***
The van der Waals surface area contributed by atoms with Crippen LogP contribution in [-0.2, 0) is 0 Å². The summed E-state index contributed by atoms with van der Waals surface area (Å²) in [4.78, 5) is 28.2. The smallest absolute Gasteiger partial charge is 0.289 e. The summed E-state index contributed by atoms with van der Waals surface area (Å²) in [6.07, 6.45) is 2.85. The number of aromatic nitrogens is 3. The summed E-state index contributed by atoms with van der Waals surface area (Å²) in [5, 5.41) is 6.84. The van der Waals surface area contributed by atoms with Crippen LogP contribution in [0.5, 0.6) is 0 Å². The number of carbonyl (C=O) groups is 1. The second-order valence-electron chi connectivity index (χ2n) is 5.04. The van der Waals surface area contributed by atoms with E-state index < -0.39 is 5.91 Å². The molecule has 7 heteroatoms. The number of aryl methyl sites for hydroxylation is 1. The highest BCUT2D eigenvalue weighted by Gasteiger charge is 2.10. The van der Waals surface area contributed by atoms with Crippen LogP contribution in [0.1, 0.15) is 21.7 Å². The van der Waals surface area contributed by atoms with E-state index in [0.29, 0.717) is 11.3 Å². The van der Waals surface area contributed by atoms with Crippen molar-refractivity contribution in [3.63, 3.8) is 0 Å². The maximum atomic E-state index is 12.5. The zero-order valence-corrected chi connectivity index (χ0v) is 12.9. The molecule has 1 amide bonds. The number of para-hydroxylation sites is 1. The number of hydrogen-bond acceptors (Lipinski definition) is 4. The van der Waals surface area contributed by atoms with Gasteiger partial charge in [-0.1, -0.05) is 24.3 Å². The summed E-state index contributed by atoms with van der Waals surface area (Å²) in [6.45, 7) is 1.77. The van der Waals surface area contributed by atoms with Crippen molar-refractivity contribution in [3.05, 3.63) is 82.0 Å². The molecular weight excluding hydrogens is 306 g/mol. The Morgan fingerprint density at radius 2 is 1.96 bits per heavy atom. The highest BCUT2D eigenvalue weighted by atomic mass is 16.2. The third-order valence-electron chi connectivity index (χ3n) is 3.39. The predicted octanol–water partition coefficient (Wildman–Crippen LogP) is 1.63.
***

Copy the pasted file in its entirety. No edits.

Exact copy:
The van der Waals surface area contributed by atoms with Crippen LogP contribution in [-0.2, 0) is 0 Å². The summed E-state index contributed by atoms with van der Waals surface area (Å²) in [4.78, 5) is 28.2. The smallest absolute Gasteiger partial charge is 0.289 e. The summed E-state index contributed by atoms with van der Waals surface area (Å²) in [6.07, 6.45) is 2.85. The number of aromatic nitrogens is 3. The summed E-state index contributed by atoms with van der Waals surface area (Å²) in [5, 5.41) is 6.84. The van der Waals surface area contributed by atoms with Crippen LogP contribution in [0.5, 0.6) is 0 Å². The number of carbonyl (C=O) groups is 1. The second-order valence-electron chi connectivity index (χ2n) is 5.04. The van der Waals surface area contributed by atoms with E-state index < -0.39 is 5.91 Å². The molecule has 7 heteroatoms. The number of aryl methyl sites for hydroxylation is 1. The highest BCUT2D eigenvalue weighted by Gasteiger charge is 2.10. The van der Waals surface area contributed by atoms with Crippen LogP contribution in [0.1, 0.15) is 21.7 Å². The van der Waals surface area contributed by atoms with E-state index in [0.29, 0.717) is 11.3 Å². The van der Waals surface area contributed by atoms with Crippen molar-refractivity contribution in [3.63, 3.8) is 0 Å². The maximum atomic E-state index is 12.5. The zero-order valence-corrected chi connectivity index (χ0v) is 12.9. The molecule has 1 amide bonds. The number of para-hydroxylation sites is 1. The number of hydrogen-bond acceptors (Lipinski definition) is 4. The van der Waals surface area contributed by atoms with Gasteiger partial charge in [-0.1, -0.05) is 24.3 Å². The summed E-state index contributed by atoms with van der Waals surface area (Å²) in [6.45, 7) is 1.77. The van der Waals surface area contributed by atoms with Crippen molar-refractivity contribution in [3.05, 3.63) is 82.0 Å². The molecular weight excluding hydrogens is 306 g/mol. The Morgan fingerprint density at radius 2 is 1.96 bits per heavy atom. The highest BCUT2D eigenvalue weighted by atomic mass is 16.2. The third-order valence-electron chi connectivity index (χ3n) is 3.39. The predicted octanol–water partition coefficient (Wildman–Crippen LogP) is 1.63.